It is still raining. All being considered this shouldn’t be a surprise to anyone. After all it is North Devon, it is autumn and I have a lingering Hammer House of Horrors cough to nurture. Mr and Mrs G swanned off first thing telling me they had a very important meeting to attend, leaving myself and Slasher in charge. There were many apologies and heart felt regrets that they would not be able to assist us today, there may well have been tears. Instead they would be having an absolutely dreadful time in the warm dry “lunch included” meeting. They leapt onto the No. 1 “going out to meetings and other important events” tractor and waved farewell. I swear I heard Mrs G shout “QUICK DRIVE!” as they slowly screeched off into the distance. Poor things, I thought as I stood alone in the drizzle.
Today, I decided, would be an excellent day to tackle the problem of the long raised bed. This bed is very long. I wish I had paced it out to give you some detailed information but I imagine that more accurately it would be regarded as very, very, long. To accentuate this longicity it is also rather narrow, probably less than 2m wide. The mythical previous owners had planted this raised bed with some very unsavoury characters. These plants are not only invasive but, far worse and almost unforgivable, they are extremely dull. “Walk past and not notice” tedious. “Nod off half way through the conversation” boring. I had been promised that Slasher could be my slave for the day (although I had been denied the badge that I wanted him to wear). As always he seemed keen to help. That lad has a very short memory.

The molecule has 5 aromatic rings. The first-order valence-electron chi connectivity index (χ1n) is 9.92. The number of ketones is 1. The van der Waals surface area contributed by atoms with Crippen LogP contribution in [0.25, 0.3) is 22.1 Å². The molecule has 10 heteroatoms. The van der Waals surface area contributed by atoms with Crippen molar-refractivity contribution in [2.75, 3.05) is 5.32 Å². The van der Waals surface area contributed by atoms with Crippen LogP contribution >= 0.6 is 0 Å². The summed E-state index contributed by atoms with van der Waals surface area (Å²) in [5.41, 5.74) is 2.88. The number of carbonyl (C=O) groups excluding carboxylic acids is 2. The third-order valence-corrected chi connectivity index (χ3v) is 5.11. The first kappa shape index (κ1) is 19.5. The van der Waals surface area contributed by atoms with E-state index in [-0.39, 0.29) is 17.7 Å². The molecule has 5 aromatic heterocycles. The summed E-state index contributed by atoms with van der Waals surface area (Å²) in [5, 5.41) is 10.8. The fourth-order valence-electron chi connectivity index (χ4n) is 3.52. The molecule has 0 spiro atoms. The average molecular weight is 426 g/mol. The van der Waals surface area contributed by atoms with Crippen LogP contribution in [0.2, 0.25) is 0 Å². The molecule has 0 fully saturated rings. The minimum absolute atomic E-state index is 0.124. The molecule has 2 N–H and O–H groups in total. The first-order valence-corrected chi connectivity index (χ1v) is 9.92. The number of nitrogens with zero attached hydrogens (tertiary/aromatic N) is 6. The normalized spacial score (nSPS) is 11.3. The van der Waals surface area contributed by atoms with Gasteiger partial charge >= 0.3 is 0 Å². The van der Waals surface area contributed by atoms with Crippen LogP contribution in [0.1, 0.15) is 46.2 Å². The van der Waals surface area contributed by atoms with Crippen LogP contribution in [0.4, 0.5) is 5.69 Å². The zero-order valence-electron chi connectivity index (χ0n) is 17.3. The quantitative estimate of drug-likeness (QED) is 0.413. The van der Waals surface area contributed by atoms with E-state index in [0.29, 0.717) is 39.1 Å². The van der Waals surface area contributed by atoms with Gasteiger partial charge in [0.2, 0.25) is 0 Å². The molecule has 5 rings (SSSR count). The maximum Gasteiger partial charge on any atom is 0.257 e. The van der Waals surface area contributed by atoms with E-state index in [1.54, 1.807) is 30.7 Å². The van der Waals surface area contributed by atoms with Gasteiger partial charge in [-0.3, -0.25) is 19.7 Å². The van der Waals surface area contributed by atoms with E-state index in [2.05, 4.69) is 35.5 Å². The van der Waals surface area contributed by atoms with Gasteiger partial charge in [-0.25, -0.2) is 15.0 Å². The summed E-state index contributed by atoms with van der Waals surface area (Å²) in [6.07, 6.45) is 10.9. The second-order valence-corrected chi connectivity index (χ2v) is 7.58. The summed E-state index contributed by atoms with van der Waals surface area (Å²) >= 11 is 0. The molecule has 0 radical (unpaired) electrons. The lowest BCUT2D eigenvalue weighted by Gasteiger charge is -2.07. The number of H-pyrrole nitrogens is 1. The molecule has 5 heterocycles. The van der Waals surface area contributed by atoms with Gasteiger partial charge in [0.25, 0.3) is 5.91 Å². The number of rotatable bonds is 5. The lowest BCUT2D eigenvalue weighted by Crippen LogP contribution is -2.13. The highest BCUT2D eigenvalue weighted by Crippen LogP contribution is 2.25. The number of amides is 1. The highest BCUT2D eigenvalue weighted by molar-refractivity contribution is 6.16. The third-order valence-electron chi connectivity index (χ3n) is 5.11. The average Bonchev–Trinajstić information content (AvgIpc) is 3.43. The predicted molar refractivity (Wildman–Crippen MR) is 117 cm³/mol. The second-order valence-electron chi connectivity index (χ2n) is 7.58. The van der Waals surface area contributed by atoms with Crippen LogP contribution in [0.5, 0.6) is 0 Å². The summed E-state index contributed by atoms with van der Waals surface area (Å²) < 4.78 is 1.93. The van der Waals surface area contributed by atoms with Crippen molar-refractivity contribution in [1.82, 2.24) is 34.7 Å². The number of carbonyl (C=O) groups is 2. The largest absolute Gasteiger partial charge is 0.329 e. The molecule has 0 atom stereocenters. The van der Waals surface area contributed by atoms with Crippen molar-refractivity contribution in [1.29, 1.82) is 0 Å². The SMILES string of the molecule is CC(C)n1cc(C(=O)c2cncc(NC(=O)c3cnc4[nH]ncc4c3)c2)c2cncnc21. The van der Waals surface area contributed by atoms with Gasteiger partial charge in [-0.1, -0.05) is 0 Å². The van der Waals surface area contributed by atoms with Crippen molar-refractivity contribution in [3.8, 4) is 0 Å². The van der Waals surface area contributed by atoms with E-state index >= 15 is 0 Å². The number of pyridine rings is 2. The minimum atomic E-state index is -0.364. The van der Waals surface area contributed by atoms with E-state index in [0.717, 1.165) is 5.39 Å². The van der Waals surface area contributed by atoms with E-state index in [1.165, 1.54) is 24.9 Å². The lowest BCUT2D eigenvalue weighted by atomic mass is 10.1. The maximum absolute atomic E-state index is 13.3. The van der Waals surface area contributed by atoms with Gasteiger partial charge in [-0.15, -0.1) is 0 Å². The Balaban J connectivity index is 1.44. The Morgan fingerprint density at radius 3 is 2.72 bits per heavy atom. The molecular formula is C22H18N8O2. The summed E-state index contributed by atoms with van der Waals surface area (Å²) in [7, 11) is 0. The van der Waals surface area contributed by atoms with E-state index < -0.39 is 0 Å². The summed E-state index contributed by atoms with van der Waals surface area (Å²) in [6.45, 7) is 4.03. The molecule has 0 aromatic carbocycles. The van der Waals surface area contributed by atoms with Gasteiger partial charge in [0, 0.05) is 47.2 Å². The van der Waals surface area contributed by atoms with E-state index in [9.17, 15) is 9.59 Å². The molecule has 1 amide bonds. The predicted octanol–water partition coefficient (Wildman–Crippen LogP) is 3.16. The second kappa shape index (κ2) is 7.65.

So we began, SS attacking some particularly gruesome grass with all the grace and elegance of a brick (not SS you must understand, the grass. SS is very elegant). I was tackling one of the islands of Jerusalem artichoke, with its creamy quick release tubers, which didn’t even have the decency to flower this year. As we worked we chatted about the joys of working outside, even when the weather was inclement. We mocked the soft-handed office folk, we chortled about how a little bit of wet never hurt anyone. As if testing our resolve the rain got steadily heavier, the wind stronger and gustier. The persistent downpouring had found a weak link in my armour, discovering a gap where a gap should not be. There was the sound of dripping water, from nose, sleeve and ankle. A morass was beginning to form, the bed was fighting back. Eventually we looked at each other “a bit heavy now don’t you think” and ran for cover. Discretion truly is the better part of valour.